Mark Paterson

Architectures of the Oculomotor: Body motility, ocular processes, and the perception of the built environment

When it comes to perceiving the built environment, a static model of vision has been the principal organizing modality. In this paper I return to some prior historical articulations of the significance of motility in perception across art history, architectural theory, and the history of physiology. Experimental discoveries by Mach, Breuer and others in the 1870s for example connected sensory subsystems dealing with balance and orientation to eye movements, offering an alternative to the ‘retinal’ or static model of vision. In addition, by means of a hypothetical ‘walkthrough' of an archaeological site, a Roman palaestra, I offer parallels between spatial motifs of the interior spaces of the body – labyrinths, vestibules, chambers – and those within the built environment, underlining the heightened physicality of oculomotor perception.


Left: The photograph of the Bárány chair is captioned "Blood pressure being taken on patient after an equilibrium test using the Bárány chair" and is from the National Library of Medicine; Right: The cybernetic eye-brain image is from a book by Alain Berthoz, The Brain's Sense of Movement (Harvard UP, 2002).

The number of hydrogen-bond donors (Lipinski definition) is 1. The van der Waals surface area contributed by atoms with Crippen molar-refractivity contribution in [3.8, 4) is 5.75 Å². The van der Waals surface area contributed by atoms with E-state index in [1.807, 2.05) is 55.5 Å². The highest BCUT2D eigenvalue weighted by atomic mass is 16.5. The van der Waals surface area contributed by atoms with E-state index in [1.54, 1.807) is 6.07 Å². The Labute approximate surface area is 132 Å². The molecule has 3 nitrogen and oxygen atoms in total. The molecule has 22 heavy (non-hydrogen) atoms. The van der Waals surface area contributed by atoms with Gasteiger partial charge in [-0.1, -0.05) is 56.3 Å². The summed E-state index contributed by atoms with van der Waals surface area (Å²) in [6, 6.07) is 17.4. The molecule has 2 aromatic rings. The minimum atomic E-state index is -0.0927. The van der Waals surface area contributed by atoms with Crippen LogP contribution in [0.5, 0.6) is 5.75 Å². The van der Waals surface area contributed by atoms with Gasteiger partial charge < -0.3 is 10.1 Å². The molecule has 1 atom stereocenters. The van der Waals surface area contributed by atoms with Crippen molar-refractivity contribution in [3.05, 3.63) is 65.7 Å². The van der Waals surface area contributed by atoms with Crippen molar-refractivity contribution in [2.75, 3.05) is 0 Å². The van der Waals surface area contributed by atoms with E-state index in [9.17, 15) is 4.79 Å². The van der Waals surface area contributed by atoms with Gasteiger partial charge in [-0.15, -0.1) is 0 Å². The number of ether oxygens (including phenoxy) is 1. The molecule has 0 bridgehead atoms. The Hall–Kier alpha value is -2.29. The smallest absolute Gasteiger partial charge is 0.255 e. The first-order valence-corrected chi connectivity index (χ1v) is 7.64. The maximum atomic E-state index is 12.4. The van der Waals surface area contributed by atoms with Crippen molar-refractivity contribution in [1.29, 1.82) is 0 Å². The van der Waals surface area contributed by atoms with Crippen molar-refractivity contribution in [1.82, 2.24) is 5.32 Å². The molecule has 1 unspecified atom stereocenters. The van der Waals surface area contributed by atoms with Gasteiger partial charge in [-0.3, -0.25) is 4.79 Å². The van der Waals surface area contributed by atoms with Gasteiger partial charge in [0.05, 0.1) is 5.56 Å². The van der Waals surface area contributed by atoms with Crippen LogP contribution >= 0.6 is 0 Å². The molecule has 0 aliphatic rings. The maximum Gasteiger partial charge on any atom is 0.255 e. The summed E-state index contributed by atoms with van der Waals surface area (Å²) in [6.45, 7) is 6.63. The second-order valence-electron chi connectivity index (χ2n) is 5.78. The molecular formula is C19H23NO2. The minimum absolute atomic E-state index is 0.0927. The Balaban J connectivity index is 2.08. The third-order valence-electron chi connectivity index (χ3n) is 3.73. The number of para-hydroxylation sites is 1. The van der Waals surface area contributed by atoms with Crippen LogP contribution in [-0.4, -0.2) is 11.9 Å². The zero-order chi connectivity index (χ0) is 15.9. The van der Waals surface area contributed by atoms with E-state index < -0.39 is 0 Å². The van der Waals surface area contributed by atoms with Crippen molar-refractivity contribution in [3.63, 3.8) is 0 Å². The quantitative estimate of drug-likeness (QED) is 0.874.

Mark Paterson

University of Pittsburgh

Mark Paterson is Assistant Professor of Sociology at the University of Pittsburgh. He has conducted funded research on the use of haptic technologies within museums, and on the mixed spaces of human-robotic interaction (HRI). He is the author of Seeing with the Hands: Blindness, Vision and Touch After Descartes (2016) and The Senses of Touch: Haptics, Affects and Technologies (2007), and co-editor of Touching Place, Spacing Touch (with Martin Dodge, 2012). His current book project is How We Became Sensory-Motor: Mapping Movement and Modernity. His research blog is at www.sensory-motor.com